4DSpace - Strategic Research Initiative
Instabilities and turbulence in the polar ionosphere studied with the integrated, multi-scale 4D (3D in space and time) experimental, theoretical, and modelling approach.
Artist impression of the 4D measurements in the polar ionosphere with the 4DSpace concept. Credits: Andøya Space Center
PhD position available!
PhD Research Fellowship in Plasma Physics and Technology is available. This project is related to studies of the dynamics of the large-scale currents (Birkeland currents) that couple the outer magnetosphere to the upper atmosphere (ionosphere). Application deadline 18. April 2017. Read here on how to apply.
Thinking about going to study at UNIS on Svalbard next semester? Hurry up! You have to apply before 15 April! Apply here ...
Watch the movie about 4DSpace and our rockets that is made by the international news agency Reuters!
4DSpace is a Strategic Research Inititative (Endringsmiljø) at the Faculty of Mathematics and Natural Sciences, University of Oslo. It is an inderdisciplinary centre combining Departments of Physics, Informatics, and Mathematics.
Our goal is to understand the role of plasma instabilities and turbulence in the energy transfer, transport and coupling between different scales in the near Earth space.
We work with integrated studies of ionospheric plasma and our focus is on multi-point, multi-scale 4D (3D in space and time) studies with a new generation sounding rockets and satellites.
More details are provided below and in the news section.
The polar ionosphere is a complex system and a part of the space weather system. Due to the magnetic field configuration it can be directly connected to the interplanetary space and response to events on the Sun. In the polar regions, particle precipitation creates Northern Lights, ionospheric plasma is often turbulent, with many different scales interacting with each other, and to understand it, an integrated approach is needed. Read more...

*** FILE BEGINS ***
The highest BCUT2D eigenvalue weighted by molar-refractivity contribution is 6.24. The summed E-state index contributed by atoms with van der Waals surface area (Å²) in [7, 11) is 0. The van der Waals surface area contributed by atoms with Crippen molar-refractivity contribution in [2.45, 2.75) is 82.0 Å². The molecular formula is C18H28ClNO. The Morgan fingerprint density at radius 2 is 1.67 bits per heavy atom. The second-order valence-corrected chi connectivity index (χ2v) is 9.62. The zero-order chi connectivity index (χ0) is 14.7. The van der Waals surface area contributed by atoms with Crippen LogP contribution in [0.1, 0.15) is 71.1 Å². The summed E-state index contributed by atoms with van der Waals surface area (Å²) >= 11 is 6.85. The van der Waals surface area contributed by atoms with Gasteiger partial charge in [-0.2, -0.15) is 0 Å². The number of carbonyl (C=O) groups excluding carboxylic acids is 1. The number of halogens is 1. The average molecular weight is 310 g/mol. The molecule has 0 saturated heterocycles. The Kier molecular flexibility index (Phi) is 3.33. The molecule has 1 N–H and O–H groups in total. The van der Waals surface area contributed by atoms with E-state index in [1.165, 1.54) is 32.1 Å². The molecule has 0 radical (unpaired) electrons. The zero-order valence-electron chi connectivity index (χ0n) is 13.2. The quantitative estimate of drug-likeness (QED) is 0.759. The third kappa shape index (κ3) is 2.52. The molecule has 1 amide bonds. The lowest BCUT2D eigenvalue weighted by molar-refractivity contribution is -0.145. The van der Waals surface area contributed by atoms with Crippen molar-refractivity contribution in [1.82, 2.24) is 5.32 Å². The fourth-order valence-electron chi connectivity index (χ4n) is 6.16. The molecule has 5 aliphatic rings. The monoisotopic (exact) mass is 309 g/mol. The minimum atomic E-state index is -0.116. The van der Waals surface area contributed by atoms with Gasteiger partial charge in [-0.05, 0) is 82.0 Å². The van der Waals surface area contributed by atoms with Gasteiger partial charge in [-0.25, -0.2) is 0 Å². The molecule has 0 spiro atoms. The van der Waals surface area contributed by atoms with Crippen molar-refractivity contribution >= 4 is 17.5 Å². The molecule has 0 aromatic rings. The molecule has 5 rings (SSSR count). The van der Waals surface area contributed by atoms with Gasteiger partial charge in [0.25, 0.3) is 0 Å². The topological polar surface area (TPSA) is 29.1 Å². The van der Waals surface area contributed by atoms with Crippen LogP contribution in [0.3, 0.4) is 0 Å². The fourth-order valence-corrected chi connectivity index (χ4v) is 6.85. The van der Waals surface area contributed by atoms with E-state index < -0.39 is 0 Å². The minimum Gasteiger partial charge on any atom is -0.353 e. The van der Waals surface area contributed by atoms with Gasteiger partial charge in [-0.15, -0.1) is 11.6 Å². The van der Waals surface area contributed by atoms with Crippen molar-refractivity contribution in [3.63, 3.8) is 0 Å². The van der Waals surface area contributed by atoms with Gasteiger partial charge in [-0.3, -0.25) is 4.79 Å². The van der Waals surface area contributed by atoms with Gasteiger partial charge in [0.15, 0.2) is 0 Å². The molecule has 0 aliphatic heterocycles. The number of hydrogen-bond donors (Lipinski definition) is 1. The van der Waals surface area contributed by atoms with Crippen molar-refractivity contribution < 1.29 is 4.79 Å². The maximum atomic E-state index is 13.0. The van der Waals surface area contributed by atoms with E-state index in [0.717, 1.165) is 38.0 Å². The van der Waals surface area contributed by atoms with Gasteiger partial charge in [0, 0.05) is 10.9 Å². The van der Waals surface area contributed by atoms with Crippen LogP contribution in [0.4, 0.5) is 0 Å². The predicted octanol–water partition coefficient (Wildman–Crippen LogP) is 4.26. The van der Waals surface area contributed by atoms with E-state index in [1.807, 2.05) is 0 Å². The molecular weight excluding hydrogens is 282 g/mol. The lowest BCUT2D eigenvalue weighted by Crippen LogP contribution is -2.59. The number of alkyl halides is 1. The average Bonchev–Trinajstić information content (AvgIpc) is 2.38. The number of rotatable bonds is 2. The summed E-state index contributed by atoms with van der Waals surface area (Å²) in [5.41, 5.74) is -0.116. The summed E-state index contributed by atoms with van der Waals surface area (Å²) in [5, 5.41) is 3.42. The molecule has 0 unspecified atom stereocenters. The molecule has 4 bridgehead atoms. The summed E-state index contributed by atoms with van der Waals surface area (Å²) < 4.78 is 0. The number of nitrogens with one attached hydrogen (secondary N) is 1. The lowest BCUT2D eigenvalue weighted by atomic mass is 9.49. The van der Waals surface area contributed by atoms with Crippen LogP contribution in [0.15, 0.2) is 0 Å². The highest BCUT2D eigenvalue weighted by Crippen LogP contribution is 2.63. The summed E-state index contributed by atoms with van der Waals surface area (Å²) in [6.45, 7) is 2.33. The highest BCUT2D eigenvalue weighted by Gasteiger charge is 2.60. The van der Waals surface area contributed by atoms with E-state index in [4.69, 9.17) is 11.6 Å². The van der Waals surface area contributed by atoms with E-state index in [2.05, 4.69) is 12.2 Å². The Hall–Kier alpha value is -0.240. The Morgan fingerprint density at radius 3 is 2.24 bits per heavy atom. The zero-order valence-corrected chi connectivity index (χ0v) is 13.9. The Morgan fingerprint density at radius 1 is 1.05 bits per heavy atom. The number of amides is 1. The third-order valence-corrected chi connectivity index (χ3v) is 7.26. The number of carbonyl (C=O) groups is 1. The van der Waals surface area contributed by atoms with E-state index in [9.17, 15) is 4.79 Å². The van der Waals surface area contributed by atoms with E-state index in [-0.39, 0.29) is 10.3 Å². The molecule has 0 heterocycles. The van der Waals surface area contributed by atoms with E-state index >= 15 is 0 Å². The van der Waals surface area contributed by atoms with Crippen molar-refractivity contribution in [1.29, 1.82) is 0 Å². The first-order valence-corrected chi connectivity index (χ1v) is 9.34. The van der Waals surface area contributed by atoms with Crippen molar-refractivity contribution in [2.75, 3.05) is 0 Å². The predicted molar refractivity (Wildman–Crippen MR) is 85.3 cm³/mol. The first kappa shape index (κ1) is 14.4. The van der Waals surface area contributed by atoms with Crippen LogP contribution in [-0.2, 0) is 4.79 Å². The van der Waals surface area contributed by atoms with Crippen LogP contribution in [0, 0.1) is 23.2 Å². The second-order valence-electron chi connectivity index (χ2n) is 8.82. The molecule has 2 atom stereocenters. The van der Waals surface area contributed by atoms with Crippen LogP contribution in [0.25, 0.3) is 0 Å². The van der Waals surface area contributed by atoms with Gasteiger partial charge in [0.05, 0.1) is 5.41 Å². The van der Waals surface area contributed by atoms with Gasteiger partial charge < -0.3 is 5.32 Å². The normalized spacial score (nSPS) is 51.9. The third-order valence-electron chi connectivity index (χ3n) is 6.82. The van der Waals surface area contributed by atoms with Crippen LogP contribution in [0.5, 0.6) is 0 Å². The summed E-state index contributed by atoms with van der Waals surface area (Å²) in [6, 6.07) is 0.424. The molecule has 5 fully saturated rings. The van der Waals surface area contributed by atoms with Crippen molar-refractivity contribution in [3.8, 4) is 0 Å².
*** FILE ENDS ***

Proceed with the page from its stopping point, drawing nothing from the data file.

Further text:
PROJECTS and ACTIVITIES
With sounding rockets we investigate the polar ionosphere with in-situ measurements. With ICI rocket series we can study the smallest scales in the ionospheric plasma. Our next sounding rockets will allow for multipoint study of the turbulent phenomena. Read more...
We develop instruments for sounding rockets and satellites. Our products, such as the multi-Needle Langmuir probes allow for studies of plasma at different scales. We flow them on sounding rockets, satellites (QB50, NORSAT-1), and collaborate with the European Space Agency and industry on their further development. Other projects include ESA missions such as Rosetta, Cluster and Bepi-Colombo. Read more...
Swarm+ Innovation, Polar Cap Products
In this project we develop Polar Cap Products (PCP) based on the in-situ data from the Swarm satellites. PCP will provide essential information on polar cap patches, which are an important element of the space weather in the polar regions. The project is supported by the European Space Agency, through STSE Swarm+ Innovation. Read more on the project website...
The flagship of the student space projects: the CubeSTAR is a satellite fully developed by the University of Oslo students that is based on the Cubesat framework. CubeSTAR has provided a great platform for student project and will be soon launched to space. Read more on the CubSTAR on the project website...
SPACE DATA ANALYSIS
The data from space experiments needs to be analyzed and interpreted. We work with data analysis from sounding rockets, ground based instruments, such as ionospheric radars and imagers, multinational space missions, such as Rosetta or Cluster. Read more...
We focus on numerical models for the ionospheric and space plasmas. One of the particular problems considered is the spacecraft-plasma interaction. Read more...
A number of master projects, which are directly linked to our ongoing 4DSpace activities, are available. In addition, international courses with intensive study programs are offered at bachelor, master and PhD levels through CaNoRock and other exchange programs. Read more...